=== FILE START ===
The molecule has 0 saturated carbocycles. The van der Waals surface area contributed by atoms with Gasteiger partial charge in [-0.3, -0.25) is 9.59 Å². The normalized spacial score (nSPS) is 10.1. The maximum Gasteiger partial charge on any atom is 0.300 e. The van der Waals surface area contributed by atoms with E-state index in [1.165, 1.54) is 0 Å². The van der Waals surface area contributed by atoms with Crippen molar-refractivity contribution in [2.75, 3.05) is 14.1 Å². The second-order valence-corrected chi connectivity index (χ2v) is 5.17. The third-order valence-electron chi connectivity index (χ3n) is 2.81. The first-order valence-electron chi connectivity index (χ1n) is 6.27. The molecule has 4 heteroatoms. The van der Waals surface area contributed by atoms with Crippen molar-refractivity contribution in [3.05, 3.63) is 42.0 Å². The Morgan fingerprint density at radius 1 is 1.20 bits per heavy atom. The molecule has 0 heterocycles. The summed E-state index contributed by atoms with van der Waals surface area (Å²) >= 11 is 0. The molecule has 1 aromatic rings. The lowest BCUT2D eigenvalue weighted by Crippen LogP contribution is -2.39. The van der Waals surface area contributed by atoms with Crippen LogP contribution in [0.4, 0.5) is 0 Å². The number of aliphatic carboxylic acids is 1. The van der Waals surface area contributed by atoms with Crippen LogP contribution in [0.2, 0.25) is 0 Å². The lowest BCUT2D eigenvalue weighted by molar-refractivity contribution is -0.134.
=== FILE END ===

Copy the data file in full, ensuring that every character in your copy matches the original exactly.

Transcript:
The molecule has 0 saturated carbocycles. The van der Waals surface area contributed by atoms with Gasteiger partial charge in [-0.3, -0.25) is 9.59 Å². The normalized spacial score (nSPS) is 10.1. The maximum Gasteiger partial charge on any atom is 0.300 e. The van der Waals surface area contributed by atoms with E-state index in [1.165, 1.54) is 0 Å². The van der Waals surface area contributed by atoms with Crippen molar-refractivity contribution in [2.75, 3.05) is 14.1 Å². The second-order valence-corrected chi connectivity index (χ2v) is 5.17. The third-order valence-electron chi connectivity index (χ3n) is 2.81. The first-order valence-electron chi connectivity index (χ1n) is 6.27. The molecule has 4 heteroatoms. The van der Waals surface area contributed by atoms with Crippen molar-refractivity contribution in [3.05, 3.63) is 42.0 Å². The Morgan fingerprint density at radius 1 is 1.20 bits per heavy atom. The molecule has 0 heterocycles. The summed E-state index contributed by atoms with van der Waals surface area (Å²) >= 11 is 0. The molecule has 1 aromatic rings. The lowest BCUT2D eigenvalue weighted by Crippen LogP contribution is -2.39. The van der Waals surface area contributed by atoms with Crippen LogP contribution in [0.4, 0.5) is 0 Å². The number of aliphatic carboxylic acids is 1. The van der Waals surface area contributed by atoms with Crippen LogP contribution in [0.2, 0.25) is 0 Å². The lowest BCUT2D eigenvalue weighted by molar-refractivity contribution is -0.134.